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Floor Coverings Ideas

Floor Coverings. We have dealt with the various types of floor construction.

Tiles, marble, mosaic or some substance of a non-absorptive character, should be used for the floors of halls, bathrooms, kitchens, sculleries, larders, water-closets, lavatories and conservatories, so that they may be washed down frequently.

Lavatories, bathrooms and sculleries should in addition have their floors laid to an inclination so that when washed down the dirty water may be led by means of a duct pipe into a rain-water head or gully trap.

Generally speaking, floors should be as non-absorbent as possible, although for the sake of warmth to the feet they are generally formed of wood.

Oak Battens or other hard wood with rebated and tongued joints make a very good floor, as shown in picture 206, and absorb little moisture, but, owing to expense, deal or pitch-pine battens stained and varnished are often substituted.

Wood block flooring, as shown in picture 36 in floor construction, may also be used.

Rooms in the cheaper class of house may have the surrounds of the deal flooring stained and varnished or painted three or four coats of good oil colour and then varnished, and this will last for years.

A parquet floor of hard wood is excellent from a sanitary point of view, as it ensures a uniform and impervious surface. When it is not possible to lay it over the whole of the room it may be formed as a margin round the sides, with ordinary boarding in three-inch strips for the remainder. There are some forms of parquet floor which can be laid down and easily removed if required without damage to the under floor. Parquet flooring should be washed with an antiseptic such as spirits of turpentine, after which it should be polished with turpentine and beeswax mixed with a little household soap, which mixture fills up the pores of the wood. This polish can be made by melting the ingredients together until a consistency of vaseline is obtained, when it should be laid on and well rubbed and polished with a rag and stiff brush.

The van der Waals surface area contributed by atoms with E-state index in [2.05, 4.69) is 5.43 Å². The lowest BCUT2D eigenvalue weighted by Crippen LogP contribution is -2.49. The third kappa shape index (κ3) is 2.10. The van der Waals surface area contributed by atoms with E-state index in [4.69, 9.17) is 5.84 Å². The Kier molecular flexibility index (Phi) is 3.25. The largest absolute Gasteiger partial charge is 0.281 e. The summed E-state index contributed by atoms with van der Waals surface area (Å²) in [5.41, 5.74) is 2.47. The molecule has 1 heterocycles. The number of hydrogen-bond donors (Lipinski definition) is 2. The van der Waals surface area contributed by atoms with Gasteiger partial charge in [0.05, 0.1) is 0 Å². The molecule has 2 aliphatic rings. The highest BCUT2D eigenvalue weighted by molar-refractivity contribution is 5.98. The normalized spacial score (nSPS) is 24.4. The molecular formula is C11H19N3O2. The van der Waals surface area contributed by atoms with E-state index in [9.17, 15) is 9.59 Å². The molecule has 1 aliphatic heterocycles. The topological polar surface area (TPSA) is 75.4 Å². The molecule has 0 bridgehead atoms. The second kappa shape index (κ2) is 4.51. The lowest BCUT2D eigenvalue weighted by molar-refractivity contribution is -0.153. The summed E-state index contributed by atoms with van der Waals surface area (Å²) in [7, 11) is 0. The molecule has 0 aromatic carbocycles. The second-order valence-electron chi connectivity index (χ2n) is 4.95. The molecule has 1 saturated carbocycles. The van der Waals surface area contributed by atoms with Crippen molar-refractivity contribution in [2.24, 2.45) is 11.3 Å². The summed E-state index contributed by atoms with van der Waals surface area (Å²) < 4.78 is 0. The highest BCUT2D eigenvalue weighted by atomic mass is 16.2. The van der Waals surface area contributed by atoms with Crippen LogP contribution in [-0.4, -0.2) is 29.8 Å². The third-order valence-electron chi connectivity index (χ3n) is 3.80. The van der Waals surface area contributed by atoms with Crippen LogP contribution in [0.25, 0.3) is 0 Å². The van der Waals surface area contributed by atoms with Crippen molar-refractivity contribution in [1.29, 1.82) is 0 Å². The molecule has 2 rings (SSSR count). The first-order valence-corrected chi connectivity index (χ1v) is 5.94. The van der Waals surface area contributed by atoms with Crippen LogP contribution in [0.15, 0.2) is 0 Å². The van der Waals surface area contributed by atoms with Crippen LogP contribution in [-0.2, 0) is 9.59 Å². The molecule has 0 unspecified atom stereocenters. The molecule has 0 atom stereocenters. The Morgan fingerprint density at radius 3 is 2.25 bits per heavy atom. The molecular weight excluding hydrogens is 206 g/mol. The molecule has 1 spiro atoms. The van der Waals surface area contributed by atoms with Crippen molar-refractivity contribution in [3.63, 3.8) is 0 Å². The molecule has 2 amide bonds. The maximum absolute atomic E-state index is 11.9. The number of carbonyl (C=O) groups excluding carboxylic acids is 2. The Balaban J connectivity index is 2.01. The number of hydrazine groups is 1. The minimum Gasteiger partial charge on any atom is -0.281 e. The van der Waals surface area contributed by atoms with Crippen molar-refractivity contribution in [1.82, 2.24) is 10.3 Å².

Oak Batten Floor
206, Oak Batten Floor.

Carpets are receptacles for dust and dirt, especially those which are fitted into every nook and corner of the room. As custom in England prescribes a carpet, it is best to have a central Turkey carpet or even a rug, which can then be frequently taken up and properly shaken in the open, and not left, as a fitted carpet usually is, with all its accumulation of dirt from one spring cleaning to the next.

The drawing room and hall need not necessarily have a central carpet, but rugs may be placed over the parquet or oak batten floor where required, as shown in the picture below.

Drawing Room
196, Drawing Room.

Bedroom floors may be stained and varnished and a rug put by the bedside so as to be warm to the feet on stepping out of bed.

Cork carpet glued directly upon the finished cement face of the concrete covering the site has been successfully used, thus saving all the cost of flooring. It is absolutely necessary, however, that the concrete should be thoroughly dry and the cork carpet seasoned and guaranteed by the maker. This form of covering makes an excellent finish, for it is warm to the feet and, if properly laid, takes the place of the ordinary carpet, except perhaps that a few rugs can be added if desired. It looks best when of a plain colour without any attempt at patterns, and may be cleansed either by washing or by polishing with the beeswax mixture already referred to.

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